Are you wanting to know how to write with a fountain pen? Knowing and understanding the different parts can enable you to use it with confidence. Reviewing each moving part, knowing how writing with a fountain pen is different, and then explaining how to write will be helpful in your endeavor. You’ll be a pro by the end!
Fountain Pens from afar can seem like an overwhelming writing instrument with its many moving parts! After all, there are over 10 parts that make up this kind of pen! The first thoughts that can come when looking at a fountain pen could be the following, Won’t the ink get everywhere? It looks so different from the pen I use to take notes in class! Isn’t it a little old fashioned to be using? Does the wet ink end up smearing everywhere because it takes longer to dry? What paper do I use? If you’re asking any of these questions, continue reading to find out the answers.
To learn more about the fountain pens read Fountain Pens. You can find out how the fountain pen works, where it comes from, and more!
Table of Contents
Why Use a Fountain Pen
Why use a fountain pen? This is a good question to consider before you learn how to write with a fountain pen. Many might choose not to use a fountain pen, and that’s ok!
Everyone is entitled to their opinions, but let’s see what the experts have to say on the positive reasons for using a fountain pen.
- Less pressure, fewer hand cramps
According to Brian Goulet from The Goulet Pen Co., the fountain pen requires less pressure when writing which results in fewer hand cramps. I can see this being beneficial when it comes to all that note taking in class. So do you want fewer hand cramps? A fountain pen is a great option!
2. Options, Options, Options
Who doesn’t enjoy having options? As mentioned earlier, the fountain pen has many moving parts. One of these parts is the nib. The nib is the tip of the pen where ink is dispensed and allows you to write. What is neat about the nib is that there are so many options to choose from. You can choose extra-fine nibs to broad. Keep in mind that if you use a broad nib you will need thicker paper to avoid ink bleeding.
When it comes to choosing ink, endless colors are available. If you’re looking for a recommendation, Writer’s Bloc Blog recommends Pilot Iroshizuku Fountain Pen Ink and can be found on Amazon. They have an ample color selection to offer. Bear in mind that the brand of ink you get will influence your writing as every ink is made up of different chemicals and can cause it to dry quicker inside the pen.
Fountain Pen Parts
So what about the parts of the fountain pen? Many are familiar with the nib, making it different from the ballpoint pen. Below is a visual aid of the fountain pen from The Goulet Pen Co. showing the terminology and anatomy in detail.
List of parts:
- Breather hole
- Feed Channel
- Filler hole
The nib is important in how the fountain pen is going to write. If you get a broader nib more ink will flow causing your writing to be thicker. Wondering which type of nib to use? Which Nib Should I Get is a helpful guide.
How to Write with a Fountain Pen
As promised! I will explain how to write with a fountain pen. This might be hard to do in words so I have also included some YouTube videos I have found to be helpful. First, let’s start off with what not to do. This will help you avoid making frequent mistakes with your fountain pen.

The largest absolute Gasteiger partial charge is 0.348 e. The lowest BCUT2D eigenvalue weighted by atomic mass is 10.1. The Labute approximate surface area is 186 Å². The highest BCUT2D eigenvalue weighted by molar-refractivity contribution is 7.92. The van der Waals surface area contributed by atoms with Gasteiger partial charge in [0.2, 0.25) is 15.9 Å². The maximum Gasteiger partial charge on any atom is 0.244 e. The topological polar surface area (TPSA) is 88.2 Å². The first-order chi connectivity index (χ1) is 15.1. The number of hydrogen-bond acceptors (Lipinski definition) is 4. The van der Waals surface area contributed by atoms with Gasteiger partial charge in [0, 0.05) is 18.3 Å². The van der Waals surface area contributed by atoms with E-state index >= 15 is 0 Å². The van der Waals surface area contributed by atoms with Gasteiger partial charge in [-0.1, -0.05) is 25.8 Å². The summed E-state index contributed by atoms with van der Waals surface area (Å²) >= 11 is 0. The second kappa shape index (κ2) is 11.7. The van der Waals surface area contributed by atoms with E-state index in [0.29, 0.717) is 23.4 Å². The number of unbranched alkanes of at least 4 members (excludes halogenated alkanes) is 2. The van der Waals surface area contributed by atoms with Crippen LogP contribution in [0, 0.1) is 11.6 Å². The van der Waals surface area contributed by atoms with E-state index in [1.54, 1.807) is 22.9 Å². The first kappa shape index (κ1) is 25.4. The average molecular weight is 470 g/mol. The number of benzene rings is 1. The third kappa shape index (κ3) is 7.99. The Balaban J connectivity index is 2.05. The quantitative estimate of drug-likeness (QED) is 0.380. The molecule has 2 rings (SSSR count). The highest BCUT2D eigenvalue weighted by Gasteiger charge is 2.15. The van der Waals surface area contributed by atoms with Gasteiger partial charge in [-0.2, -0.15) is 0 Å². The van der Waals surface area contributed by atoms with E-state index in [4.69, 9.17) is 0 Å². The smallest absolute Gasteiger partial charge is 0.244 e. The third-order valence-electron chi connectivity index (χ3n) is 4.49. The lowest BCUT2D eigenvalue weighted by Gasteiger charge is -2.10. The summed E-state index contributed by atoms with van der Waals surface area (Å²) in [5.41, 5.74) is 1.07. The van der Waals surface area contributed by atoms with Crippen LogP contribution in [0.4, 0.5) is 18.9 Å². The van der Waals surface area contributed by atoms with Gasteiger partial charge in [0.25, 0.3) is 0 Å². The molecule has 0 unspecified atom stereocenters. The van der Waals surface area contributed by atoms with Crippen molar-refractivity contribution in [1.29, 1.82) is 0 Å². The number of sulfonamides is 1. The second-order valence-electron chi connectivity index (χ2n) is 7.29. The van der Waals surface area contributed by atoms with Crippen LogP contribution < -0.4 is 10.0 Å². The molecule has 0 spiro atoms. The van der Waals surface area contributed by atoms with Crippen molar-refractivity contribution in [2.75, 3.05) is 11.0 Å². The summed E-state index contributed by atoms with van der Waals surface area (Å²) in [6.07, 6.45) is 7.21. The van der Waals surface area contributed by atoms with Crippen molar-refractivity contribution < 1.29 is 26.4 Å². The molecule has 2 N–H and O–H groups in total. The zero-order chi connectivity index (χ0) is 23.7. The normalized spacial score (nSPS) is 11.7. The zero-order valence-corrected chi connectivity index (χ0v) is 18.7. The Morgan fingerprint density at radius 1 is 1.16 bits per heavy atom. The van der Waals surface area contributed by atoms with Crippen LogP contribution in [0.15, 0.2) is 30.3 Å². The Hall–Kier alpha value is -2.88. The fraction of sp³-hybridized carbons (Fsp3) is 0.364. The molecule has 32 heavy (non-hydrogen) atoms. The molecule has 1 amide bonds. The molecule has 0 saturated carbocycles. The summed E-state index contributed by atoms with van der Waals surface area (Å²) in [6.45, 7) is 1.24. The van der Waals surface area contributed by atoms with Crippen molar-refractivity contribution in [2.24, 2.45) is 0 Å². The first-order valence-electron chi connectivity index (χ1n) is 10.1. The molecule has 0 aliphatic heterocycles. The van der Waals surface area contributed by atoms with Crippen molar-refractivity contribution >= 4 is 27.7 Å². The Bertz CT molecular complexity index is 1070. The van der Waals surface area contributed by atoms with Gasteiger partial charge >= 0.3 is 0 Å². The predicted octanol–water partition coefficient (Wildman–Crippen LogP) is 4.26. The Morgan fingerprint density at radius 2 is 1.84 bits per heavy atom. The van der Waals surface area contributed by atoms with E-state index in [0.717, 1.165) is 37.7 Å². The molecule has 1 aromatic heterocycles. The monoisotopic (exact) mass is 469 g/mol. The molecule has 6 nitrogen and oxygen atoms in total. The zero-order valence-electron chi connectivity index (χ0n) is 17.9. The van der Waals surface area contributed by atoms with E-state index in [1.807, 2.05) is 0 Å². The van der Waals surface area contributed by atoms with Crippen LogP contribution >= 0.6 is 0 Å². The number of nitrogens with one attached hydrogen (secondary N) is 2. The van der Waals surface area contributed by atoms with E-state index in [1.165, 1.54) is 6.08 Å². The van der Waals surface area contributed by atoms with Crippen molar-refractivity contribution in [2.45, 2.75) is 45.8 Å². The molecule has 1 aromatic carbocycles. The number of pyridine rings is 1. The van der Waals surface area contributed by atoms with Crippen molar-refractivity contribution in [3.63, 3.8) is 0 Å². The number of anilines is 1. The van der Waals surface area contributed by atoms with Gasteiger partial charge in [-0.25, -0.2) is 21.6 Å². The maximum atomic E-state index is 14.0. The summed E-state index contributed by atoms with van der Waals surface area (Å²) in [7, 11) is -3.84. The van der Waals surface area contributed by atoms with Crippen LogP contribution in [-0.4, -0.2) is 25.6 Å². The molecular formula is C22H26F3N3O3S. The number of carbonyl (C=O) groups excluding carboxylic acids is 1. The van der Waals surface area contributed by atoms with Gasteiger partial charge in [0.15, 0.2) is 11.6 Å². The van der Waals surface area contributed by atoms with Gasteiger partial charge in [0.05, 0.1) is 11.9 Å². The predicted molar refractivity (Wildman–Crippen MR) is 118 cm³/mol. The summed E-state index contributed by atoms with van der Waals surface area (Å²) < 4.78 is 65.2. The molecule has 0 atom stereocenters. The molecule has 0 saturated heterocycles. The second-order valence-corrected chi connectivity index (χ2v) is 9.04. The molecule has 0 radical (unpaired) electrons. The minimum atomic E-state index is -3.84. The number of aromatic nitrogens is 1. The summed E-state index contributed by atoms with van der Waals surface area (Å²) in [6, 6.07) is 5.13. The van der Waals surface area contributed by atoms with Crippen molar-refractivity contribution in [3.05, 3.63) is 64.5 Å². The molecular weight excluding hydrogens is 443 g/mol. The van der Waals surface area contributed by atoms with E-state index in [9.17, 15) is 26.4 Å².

The paper you decide to write on with your fountain pen will depend on which nib you have decided to get. If your nib is bigger you’ll want to make sure that you use a thicker paper like cardstock or cotton paper. If not, the ink will bleed making your writing illegible. When using normal notebook paper or printer paper, it is recommended that you use a smaller, finer nib that dispenses less ink onto the paper and won’t cause bleeding.
- Too much pressure
Surprisingly enough fountain pens don’t require much pressure when it comes to writing. More pressure will result in the release of more ink and thicker lettering to give it a calligraphy effect, but too much pressure will either cause your pen to break (from the split in the nib that permits ink flow) or will damage your paper creating unwanted indents. Once you have your fountain pen in hand you’ll be able to feel how much pressure feels right.
Choosing the wrong ink for a fountain pen can make it difficult to write. Strangely enough, different inks are made up of different chemicals, if you don’t get an ink specifically for fountain pens, it could end up drying faster which and result in more frequent pen cleanings. If you’re wanting to know more about ink, read Fountain Pen Ink to know what it’s made of, and other questions!
For more information on what to avoid when writing with a fountain pen, I found Fountain Pen Mistakes All Beginners Make & How To Avoid Them – Gentleman’s Gazette to be helpful.
Now that we know what not to do, let’s move onto what you should do when writing with a fountain pen.
What to do
- Write slow
Patience is key when writing slow. Writing slow allows your pen to get the best ink flow. Ink flow is important because it prevents your nib from scraping your paper and will write smoother.
- Relax your hand
This goes hand in hand with the amount of pressure you write with.
Do you covet beautiful calligraphy handwriting? Just like developing any talent, it takes time. Recognize that a fountain pen, different from the everyday pen, can feel foreign in your hand. Over time, you’ll feel more comfortable as you practice more and more. Many calligraphists on social media offer classes and templates to help you improve!
Now that you have more knowledge about the fountain pen, it isn’t all that scary! You’re ready to use your skills and write! Good luck!